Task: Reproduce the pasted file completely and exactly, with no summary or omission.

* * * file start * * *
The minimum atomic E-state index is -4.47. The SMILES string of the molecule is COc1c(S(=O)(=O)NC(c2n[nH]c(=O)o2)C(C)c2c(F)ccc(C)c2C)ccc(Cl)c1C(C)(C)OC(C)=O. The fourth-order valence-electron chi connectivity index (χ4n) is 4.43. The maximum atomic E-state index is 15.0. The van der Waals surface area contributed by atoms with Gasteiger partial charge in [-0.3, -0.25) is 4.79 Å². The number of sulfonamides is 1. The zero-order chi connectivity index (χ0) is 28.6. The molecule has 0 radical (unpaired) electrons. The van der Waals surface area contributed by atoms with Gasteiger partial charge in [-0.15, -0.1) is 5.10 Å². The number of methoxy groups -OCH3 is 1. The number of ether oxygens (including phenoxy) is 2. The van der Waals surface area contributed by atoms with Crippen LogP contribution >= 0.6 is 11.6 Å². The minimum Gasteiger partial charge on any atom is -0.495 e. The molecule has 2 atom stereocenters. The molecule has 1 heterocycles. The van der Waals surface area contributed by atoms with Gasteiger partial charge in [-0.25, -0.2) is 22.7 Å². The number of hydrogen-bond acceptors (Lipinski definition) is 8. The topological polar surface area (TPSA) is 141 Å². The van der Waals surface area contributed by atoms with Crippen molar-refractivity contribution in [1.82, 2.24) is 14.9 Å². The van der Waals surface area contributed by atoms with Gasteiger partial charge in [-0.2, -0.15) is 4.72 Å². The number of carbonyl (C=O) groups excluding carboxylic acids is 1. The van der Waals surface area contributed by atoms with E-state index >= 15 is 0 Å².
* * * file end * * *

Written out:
The minimum atomic E-state index is -4.47. The SMILES string of the molecule is COc1c(S(=O)(=O)NC(c2n[nH]c(=O)o2)C(C)c2c(F)ccc(C)c2C)ccc(Cl)c1C(C)(C)OC(C)=O. The fourth-order valence-electron chi connectivity index (χ4n) is 4.43. The maximum atomic E-state index is 15.0. The van der Waals surface area contributed by atoms with Gasteiger partial charge in [-0.3, -0.25) is 4.79 Å². The number of sulfonamides is 1. The zero-order chi connectivity index (χ0) is 28.6. The molecule has 0 radical (unpaired) electrons. The van der Waals surface area contributed by atoms with Gasteiger partial charge in [-0.15, -0.1) is 5.10 Å². The number of methoxy groups -OCH3 is 1. The number of ether oxygens (including phenoxy) is 2. The van der Waals surface area contributed by atoms with Crippen LogP contribution >= 0.6 is 11.6 Å². The minimum Gasteiger partial charge on any atom is -0.495 e. The molecule has 2 atom stereocenters. The molecule has 1 heterocycles. The van der Waals surface area contributed by atoms with Gasteiger partial charge in [-0.25, -0.2) is 22.7 Å². The number of hydrogen-bond acceptors (Lipinski definition) is 8. The topological polar surface area (TPSA) is 141 Å². The van der Waals surface area contributed by atoms with Crippen molar-refractivity contribution in [1.82, 2.24) is 14.9 Å². The van der Waals surface area contributed by atoms with Gasteiger partial charge in [-0.2, -0.15) is 4.72 Å². The number of carbonyl (C=O) groups excluding carboxylic acids is 1. The van der Waals surface area contributed by atoms with E-state index >= 15 is 0 Å².